[webkit-dev] "Magic Iframe" removal proposed

Dmitry Titov dimich at chromium.org
Mon Mar 19 18:25:26 PDT 2012

On Mon, Mar 19, 2012 at 6:09 PM, Geoffrey Garen <ggaren at apple.com> wrote:

> Hi Dmitry.
> Two thoughts on this:
> (1) If we remove this feature, are Chromium/GMail developers going to
> re-request the other "shared document" features that this feature subsumed?
> Or are y'all now convinced that "shared document" is, in general, not a
> good idea?

On a contrary, 'shared application state' could be a good idea, however
this particular way to implement it unfortunately is very difficult to get
right. There are no Google applications that use this feature currently,
and there is understanding of the costs involved. There is a possibility
that some other idea can both address the potential need and be reliably
implementable at the same time. Workers, for example, are a good case of
limiting the surface that also limits design/maintenance costs. Perhaps
something similar can be proposed for shared state. However, there was a
discussion in Chromium and it appears that ongoing design and maintenance
of magic iframe is not worth the benefit the feature provides for the

> The reason I ask this is that, given your description, I see some problems
> with the shared iframe feature, but I still think it's much better
> than previously proposed alternatives.
> (2) I think you should share your data with the relevant standards bodies,
> and suggest a change to the HTML5 spec, if you haven't done so already. I
> wouldn't want to remove this feature just to add it back later for the sake
> of spec compliance.

Good suggestion, will do. Just wanted to give WebKit community a heads-up...

> Thanks,
> Geoff
> On Mar 19, 2012, at 5:51 PM, Dmitry Titov wrote:
> Hi,
> There is a patch posted <https://bugs.webkit.org/show_bug.cgi?id=81590>for removal of the 'magic iframe' feature. This is the ability to move
> 'live' iframe from one page to another w/o unloading it.
> If you have interest or ideas about this feature, please reply.
> This feature was added 2 years ago (bug here<https://bugs.webkit.org/show_bug.cgi?id=32848>).
> It was intended as a shared app context for complex apps that span several
> pages. In case when random set of pages is closed, the surviving iframe
> could be passed between remaining pages and serve as 'app state'.
> This behavior is somewhat described in HTML5 spec<http://www.whatwg.org/specs/web-apps/current-work/multipage/the-iframe-element.html#the-iframe-element>:
> "Removing an iframe from a Document does not cause its browsing context to
> be discarded. Indeed, an iframe's browsing context can survive its original
> parent Document if its iframe is moved to another Document."
> All non-WebKit browsers don't have this and always unload the iframe when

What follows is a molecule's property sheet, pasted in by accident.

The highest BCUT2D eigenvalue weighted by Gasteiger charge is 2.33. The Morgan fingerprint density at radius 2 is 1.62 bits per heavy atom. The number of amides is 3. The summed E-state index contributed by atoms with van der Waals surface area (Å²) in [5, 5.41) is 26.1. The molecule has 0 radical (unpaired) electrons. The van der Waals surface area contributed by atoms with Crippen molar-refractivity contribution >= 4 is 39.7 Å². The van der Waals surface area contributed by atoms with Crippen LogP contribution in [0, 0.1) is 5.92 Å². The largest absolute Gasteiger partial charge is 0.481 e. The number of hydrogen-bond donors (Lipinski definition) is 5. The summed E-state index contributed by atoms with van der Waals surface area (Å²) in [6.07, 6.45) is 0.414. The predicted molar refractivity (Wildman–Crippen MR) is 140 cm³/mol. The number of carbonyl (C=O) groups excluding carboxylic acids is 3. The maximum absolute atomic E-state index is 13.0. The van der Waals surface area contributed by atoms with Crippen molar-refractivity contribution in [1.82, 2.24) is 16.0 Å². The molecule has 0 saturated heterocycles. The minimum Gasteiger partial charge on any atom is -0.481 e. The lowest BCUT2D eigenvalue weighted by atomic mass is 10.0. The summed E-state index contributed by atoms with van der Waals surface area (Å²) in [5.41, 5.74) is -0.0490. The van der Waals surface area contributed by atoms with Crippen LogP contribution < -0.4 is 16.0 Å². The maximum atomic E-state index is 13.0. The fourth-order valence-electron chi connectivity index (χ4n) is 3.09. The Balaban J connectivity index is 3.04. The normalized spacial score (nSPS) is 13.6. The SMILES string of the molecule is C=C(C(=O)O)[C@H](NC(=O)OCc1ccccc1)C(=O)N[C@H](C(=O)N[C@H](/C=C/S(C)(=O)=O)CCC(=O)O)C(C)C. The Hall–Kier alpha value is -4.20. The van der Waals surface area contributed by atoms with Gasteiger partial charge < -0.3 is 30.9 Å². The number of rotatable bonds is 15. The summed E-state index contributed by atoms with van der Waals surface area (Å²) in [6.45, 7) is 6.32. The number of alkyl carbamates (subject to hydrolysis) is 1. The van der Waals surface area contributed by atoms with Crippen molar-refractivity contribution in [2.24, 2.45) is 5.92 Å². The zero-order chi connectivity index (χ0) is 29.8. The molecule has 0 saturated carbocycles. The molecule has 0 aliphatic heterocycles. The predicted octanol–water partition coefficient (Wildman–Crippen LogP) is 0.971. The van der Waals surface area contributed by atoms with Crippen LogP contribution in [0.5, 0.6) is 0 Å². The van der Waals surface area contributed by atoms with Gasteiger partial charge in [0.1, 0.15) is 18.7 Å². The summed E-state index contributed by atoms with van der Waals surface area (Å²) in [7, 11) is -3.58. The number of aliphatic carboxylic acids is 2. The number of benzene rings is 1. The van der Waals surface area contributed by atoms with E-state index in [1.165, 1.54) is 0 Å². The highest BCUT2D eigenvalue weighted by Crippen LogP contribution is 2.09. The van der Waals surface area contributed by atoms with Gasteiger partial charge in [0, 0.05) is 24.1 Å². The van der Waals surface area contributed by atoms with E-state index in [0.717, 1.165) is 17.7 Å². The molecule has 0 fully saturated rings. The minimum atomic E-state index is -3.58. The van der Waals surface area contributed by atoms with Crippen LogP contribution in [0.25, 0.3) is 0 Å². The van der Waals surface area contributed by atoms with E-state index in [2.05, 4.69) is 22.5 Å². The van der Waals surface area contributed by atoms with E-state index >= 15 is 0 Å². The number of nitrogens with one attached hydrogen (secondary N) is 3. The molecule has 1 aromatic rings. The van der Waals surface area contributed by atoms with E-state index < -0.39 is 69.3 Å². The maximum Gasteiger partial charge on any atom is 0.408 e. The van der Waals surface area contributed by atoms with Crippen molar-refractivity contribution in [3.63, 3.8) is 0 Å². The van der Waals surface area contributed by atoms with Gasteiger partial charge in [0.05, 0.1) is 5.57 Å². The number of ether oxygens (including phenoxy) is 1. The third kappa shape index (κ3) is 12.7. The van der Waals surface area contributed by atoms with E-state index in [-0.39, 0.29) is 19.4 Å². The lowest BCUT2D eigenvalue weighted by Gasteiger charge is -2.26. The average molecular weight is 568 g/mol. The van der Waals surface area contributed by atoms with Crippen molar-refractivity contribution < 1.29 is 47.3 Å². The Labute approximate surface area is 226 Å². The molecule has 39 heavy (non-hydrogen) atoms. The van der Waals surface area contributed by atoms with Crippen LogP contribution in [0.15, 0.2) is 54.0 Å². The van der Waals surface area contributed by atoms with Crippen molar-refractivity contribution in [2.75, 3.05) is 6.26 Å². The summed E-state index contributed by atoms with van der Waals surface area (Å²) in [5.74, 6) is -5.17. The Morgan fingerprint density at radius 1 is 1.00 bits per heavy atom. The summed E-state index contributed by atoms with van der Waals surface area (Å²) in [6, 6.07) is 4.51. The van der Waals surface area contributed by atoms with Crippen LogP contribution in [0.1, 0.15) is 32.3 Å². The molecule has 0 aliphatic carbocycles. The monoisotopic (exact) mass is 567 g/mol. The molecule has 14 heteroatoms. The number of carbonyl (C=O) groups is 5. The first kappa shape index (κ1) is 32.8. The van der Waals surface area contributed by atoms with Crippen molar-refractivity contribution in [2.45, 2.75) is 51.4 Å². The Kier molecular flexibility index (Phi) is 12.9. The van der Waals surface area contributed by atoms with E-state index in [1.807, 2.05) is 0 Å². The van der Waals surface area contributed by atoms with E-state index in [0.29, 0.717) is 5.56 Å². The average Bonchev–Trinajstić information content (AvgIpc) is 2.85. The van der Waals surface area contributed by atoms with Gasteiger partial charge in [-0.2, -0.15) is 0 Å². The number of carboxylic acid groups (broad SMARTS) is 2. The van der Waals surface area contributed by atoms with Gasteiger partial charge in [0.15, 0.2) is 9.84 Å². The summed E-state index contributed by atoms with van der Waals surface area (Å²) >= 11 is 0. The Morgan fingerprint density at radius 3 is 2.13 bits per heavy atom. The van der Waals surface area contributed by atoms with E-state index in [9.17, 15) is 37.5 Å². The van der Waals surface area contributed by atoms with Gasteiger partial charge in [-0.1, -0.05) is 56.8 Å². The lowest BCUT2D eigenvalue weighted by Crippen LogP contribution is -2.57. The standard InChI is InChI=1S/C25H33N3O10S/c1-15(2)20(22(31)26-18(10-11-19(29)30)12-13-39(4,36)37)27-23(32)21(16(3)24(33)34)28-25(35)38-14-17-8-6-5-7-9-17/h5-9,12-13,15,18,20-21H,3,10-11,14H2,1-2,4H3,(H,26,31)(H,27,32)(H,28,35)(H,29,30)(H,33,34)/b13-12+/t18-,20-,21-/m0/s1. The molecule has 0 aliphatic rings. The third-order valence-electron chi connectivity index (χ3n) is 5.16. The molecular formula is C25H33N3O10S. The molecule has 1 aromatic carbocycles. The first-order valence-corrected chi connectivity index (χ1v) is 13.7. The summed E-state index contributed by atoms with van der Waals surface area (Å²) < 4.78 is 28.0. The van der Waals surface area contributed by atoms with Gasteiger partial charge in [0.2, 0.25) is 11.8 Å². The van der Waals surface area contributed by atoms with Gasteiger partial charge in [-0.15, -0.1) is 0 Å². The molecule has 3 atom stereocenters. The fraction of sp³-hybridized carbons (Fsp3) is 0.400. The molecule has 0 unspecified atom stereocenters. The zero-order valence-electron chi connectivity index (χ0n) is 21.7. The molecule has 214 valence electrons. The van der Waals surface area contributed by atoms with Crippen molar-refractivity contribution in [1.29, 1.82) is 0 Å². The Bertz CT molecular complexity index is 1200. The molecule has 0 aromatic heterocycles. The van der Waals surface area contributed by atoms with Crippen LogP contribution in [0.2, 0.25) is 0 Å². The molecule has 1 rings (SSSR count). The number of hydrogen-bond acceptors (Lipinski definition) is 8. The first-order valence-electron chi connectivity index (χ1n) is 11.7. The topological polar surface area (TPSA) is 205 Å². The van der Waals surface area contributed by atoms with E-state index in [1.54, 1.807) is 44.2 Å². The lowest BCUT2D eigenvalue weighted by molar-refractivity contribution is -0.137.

> it is disconnected form the document.
> We did have quite a few issues with this mechanism. The root of the
> problem seems to be that traditionally, multiple 'permissions' and 'live
> objects' are associated with a top-level page, or a top frame of some kind,
> instead of being associated with each Frame. Even HTML specifications often
> formulate the scope of things like permissions in terms of a page - for
> example, geo permissions are computed based on the origin of the page. When
> an iframe is transferred from one page to another, it may enter a different
> set of permissions while already performing operations authorized
> before. Association with the top-level page is also used to determine which
> one should show modal UI for HTTP Auth, per-origin permissions, or
> certificate issues for example.
> As a result, we had quite a few bugs popping up (and fixed).
> This is somewhat obscure feature of the platform. Only a few apps that we
> knew used the feature. Most developers, both app and webkit kind, don't
> even know about it. When new mechanisms/APIs are implemented, a lot of
> objects get associated with Page (WebView) level and they are almost
> 'automatically' broken in case of live iframe transfer because once old
> page closes, it destroys the objects with lifetimes scoped by it. This
> makes it somewhat dangerous and difficult to support. The benefits that it
> gives to the big multi-page applications do not seem to warrant the actual
> complexity of maintaining this feature.
> Other browsers never implemented the feature, siting difficult design due
> to various thorny security issues as well.
> This is potentially a compatibility issue for sites that use
> document.adoptNode(iframe) to ensure live transfer of an iframe from one
> page to another.
> In the future, if there will be sufficient need, it is possible to design
> a 'shared module' feature that would explicitly deal with various
> security/lifetime boundaries.
> Please let us know what you think.
> Thanks,
> Dmitry
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